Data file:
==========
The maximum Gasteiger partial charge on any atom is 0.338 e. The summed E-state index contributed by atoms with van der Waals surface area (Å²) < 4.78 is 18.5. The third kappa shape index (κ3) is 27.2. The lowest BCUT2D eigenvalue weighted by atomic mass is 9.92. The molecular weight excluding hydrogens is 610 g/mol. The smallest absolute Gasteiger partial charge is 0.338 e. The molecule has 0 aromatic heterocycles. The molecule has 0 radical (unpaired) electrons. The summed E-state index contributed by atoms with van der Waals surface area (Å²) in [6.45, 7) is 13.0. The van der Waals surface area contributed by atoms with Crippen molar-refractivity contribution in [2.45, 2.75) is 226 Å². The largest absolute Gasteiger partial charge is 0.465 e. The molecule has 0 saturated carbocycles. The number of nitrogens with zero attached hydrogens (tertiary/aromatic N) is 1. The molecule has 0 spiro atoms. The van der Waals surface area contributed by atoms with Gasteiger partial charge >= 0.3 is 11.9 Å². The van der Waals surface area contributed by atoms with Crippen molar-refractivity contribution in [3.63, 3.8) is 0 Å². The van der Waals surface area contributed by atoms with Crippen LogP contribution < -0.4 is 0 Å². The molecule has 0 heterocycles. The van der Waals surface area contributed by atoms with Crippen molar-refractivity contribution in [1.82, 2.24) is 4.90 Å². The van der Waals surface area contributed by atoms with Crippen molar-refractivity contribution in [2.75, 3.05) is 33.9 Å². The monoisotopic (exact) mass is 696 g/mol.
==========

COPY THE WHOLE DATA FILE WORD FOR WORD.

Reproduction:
The maximum Gasteiger partial charge on any atom is 0.338 e. The summed E-state index contributed by atoms with van der Waals surface area (Å²) < 4.78 is 18.5. The third kappa shape index (κ3) is 27.2. The lowest BCUT2D eigenvalue weighted by atomic mass is 9.92. The molecular weight excluding hydrogens is 610 g/mol. The smallest absolute Gasteiger partial charge is 0.338 e. The molecule has 0 aromatic heterocycles. The molecule has 0 radical (unpaired) electrons. The summed E-state index contributed by atoms with van der Waals surface area (Å²) in [6.45, 7) is 13.0. The van der Waals surface area contributed by atoms with Crippen molar-refractivity contribution in [2.45, 2.75) is 226 Å². The largest absolute Gasteiger partial charge is 0.465 e. The molecule has 0 saturated carbocycles. The number of nitrogens with zero attached hydrogens (tertiary/aromatic N) is 1. The molecule has 0 spiro atoms. The van der Waals surface area contributed by atoms with Gasteiger partial charge >= 0.3 is 11.9 Å². The van der Waals surface area contributed by atoms with Crippen molar-refractivity contribution in [3.63, 3.8) is 0 Å². The van der Waals surface area contributed by atoms with Crippen LogP contribution < -0.4 is 0 Å². The molecule has 0 heterocycles. The van der Waals surface area contributed by atoms with Crippen molar-refractivity contribution in [1.82, 2.24) is 4.90 Å². The van der Waals surface area contributed by atoms with Crippen molar-refractivity contribution in [2.75, 3.05) is 33.9 Å². The monoisotopic (exact) mass is 696 g/mol.